Air France’s leading pilots union on Sunday announced an end to a 14-day strike that grounded roughly half of the airline’s flights, stranded passengers worldwide and led to stern shows of frustration by the French prime minister.
After a late-night negotiating session with management, leaders of the SNPL pilot union walked away with no deal, but the realization that the strike “is not an end in itself,” said union spokesman Antoine Amar. The union was “taking up its responsibilities” and ending the walkout so that service can now resume and negotiations can continue peaceably, he said.
At the center of the standoff were Air France’s ambitions to develop a low-cost affiliate, Transavia, to tap into new markets in both France and elsewhere in Europe and better compete at a time when budget airlines have cut into the market share once dominated by giant European carriers like Air France.
Pilots said they didn’t oppose those plans to build the new business, but rejected the labor conditions that management had planned. They started the strike two weeks ago out of concerns that management was looking for a way to outsource their jobs to countries with lower taxes and labor costs.
Air France declined immediate comment.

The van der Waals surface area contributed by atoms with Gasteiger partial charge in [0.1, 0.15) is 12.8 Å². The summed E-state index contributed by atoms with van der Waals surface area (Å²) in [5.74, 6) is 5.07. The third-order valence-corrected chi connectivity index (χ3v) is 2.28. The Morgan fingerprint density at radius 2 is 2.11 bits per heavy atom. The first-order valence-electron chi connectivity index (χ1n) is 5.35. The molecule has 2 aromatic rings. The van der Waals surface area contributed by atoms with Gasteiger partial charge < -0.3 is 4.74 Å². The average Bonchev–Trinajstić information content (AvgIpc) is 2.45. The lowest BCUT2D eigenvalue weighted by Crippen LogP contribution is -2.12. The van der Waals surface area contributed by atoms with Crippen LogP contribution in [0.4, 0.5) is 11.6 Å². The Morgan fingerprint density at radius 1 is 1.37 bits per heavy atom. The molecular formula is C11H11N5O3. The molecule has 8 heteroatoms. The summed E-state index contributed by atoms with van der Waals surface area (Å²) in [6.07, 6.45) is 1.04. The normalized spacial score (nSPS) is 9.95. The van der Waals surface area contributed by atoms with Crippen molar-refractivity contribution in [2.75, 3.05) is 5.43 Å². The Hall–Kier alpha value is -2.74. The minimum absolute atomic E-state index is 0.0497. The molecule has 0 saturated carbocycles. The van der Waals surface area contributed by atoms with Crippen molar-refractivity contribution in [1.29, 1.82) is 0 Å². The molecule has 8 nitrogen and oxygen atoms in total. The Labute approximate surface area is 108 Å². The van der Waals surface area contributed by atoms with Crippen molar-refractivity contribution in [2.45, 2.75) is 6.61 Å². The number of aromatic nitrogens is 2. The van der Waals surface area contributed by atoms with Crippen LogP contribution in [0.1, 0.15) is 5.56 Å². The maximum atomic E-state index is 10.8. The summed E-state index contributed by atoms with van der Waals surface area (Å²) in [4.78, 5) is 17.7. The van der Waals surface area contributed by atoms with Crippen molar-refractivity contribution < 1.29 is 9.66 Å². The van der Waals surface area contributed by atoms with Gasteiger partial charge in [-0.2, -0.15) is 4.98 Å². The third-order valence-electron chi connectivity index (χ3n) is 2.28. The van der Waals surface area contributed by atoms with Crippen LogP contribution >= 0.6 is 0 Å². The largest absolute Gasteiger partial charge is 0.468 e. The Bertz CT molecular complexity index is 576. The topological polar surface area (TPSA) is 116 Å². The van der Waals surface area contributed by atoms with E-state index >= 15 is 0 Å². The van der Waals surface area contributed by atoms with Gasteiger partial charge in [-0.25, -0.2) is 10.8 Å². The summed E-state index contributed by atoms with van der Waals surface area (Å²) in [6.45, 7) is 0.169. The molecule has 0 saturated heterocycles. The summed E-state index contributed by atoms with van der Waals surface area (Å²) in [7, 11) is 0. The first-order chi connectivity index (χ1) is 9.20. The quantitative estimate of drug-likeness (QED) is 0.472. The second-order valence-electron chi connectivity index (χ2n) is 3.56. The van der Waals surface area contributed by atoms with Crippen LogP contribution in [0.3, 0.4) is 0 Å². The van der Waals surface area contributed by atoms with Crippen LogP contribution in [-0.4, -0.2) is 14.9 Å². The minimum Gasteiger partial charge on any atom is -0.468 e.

In a tactical retreat, the carrier offered Wednesday to scrap a central part of the plan to shift most of its European operations to Transavia. But the pilots remained unsatisfied, saying the contracts sought for the low-cost carrier’s operations in France alone were insufficient.
Several would-be passengers interviewed by The Associated Press expressed frustration and anger during the strike; some grumbled about the tendency of many French workers to strike — and snarl services in the process. Socialist Prime Minister Manuel Valls chimed in during the walkout, saying the strike was unfounded, incomprehensible to the French people, endangered the flag carrier and gave France a “bad image.”
Parent company Air France-KLM said previously that the walkout was costing up to 20 million euros ($25 million) a day.
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